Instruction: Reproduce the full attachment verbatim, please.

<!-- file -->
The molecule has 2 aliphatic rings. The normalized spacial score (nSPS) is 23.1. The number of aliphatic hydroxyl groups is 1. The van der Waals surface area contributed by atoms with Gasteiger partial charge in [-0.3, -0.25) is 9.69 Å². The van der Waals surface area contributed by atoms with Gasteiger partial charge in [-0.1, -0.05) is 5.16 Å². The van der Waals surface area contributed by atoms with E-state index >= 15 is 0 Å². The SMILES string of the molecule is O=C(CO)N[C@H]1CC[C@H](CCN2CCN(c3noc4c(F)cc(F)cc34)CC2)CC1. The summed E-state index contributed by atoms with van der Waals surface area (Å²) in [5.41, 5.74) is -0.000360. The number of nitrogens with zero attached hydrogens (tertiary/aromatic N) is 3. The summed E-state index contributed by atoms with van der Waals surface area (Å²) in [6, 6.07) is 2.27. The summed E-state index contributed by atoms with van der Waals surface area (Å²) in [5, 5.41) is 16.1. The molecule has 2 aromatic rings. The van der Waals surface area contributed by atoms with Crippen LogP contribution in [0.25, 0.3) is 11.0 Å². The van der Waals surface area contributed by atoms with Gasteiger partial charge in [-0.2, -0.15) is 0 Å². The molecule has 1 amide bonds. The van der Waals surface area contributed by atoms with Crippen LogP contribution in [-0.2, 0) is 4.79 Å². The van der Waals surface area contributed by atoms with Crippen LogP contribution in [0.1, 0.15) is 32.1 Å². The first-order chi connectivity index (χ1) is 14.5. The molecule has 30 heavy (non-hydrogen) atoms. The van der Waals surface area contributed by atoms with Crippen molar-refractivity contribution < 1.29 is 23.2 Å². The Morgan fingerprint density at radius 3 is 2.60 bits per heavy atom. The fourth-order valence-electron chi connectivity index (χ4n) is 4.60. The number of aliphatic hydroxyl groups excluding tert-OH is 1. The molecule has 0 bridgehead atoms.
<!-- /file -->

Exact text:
The molecule has 2 aliphatic rings. The normalized spacial score (nSPS) is 23.1. The number of aliphatic hydroxyl groups is 1. The van der Waals surface area contributed by atoms with Gasteiger partial charge in [-0.3, -0.25) is 9.69 Å². The van der Waals surface area contributed by atoms with Gasteiger partial charge in [-0.1, -0.05) is 5.16 Å². The van der Waals surface area contributed by atoms with E-state index >= 15 is 0 Å². The SMILES string of the molecule is O=C(CO)N[C@H]1CC[C@H](CCN2CCN(c3noc4c(F)cc(F)cc34)CC2)CC1. The summed E-state index contributed by atoms with van der Waals surface area (Å²) in [5.41, 5.74) is -0.000360. The number of nitrogens with zero attached hydrogens (tertiary/aromatic N) is 3. The summed E-state index contributed by atoms with van der Waals surface area (Å²) in [6, 6.07) is 2.27. The summed E-state index contributed by atoms with van der Waals surface area (Å²) in [5, 5.41) is 16.1. The molecule has 2 aromatic rings. The van der Waals surface area contributed by atoms with Crippen LogP contribution in [0.25, 0.3) is 11.0 Å². The van der Waals surface area contributed by atoms with Gasteiger partial charge in [-0.2, -0.15) is 0 Å². The molecule has 1 amide bonds. The van der Waals surface area contributed by atoms with Crippen LogP contribution in [-0.2, 0) is 4.79 Å². The van der Waals surface area contributed by atoms with Crippen LogP contribution in [0.1, 0.15) is 32.1 Å². The first-order chi connectivity index (χ1) is 14.5. The molecule has 30 heavy (non-hydrogen) atoms. The van der Waals surface area contributed by atoms with Crippen molar-refractivity contribution < 1.29 is 23.2 Å². The Morgan fingerprint density at radius 3 is 2.60 bits per heavy atom. The fourth-order valence-electron chi connectivity index (χ4n) is 4.60. The number of aliphatic hydroxyl groups excluding tert-OH is 1. The molecule has 0 bridgehead atoms.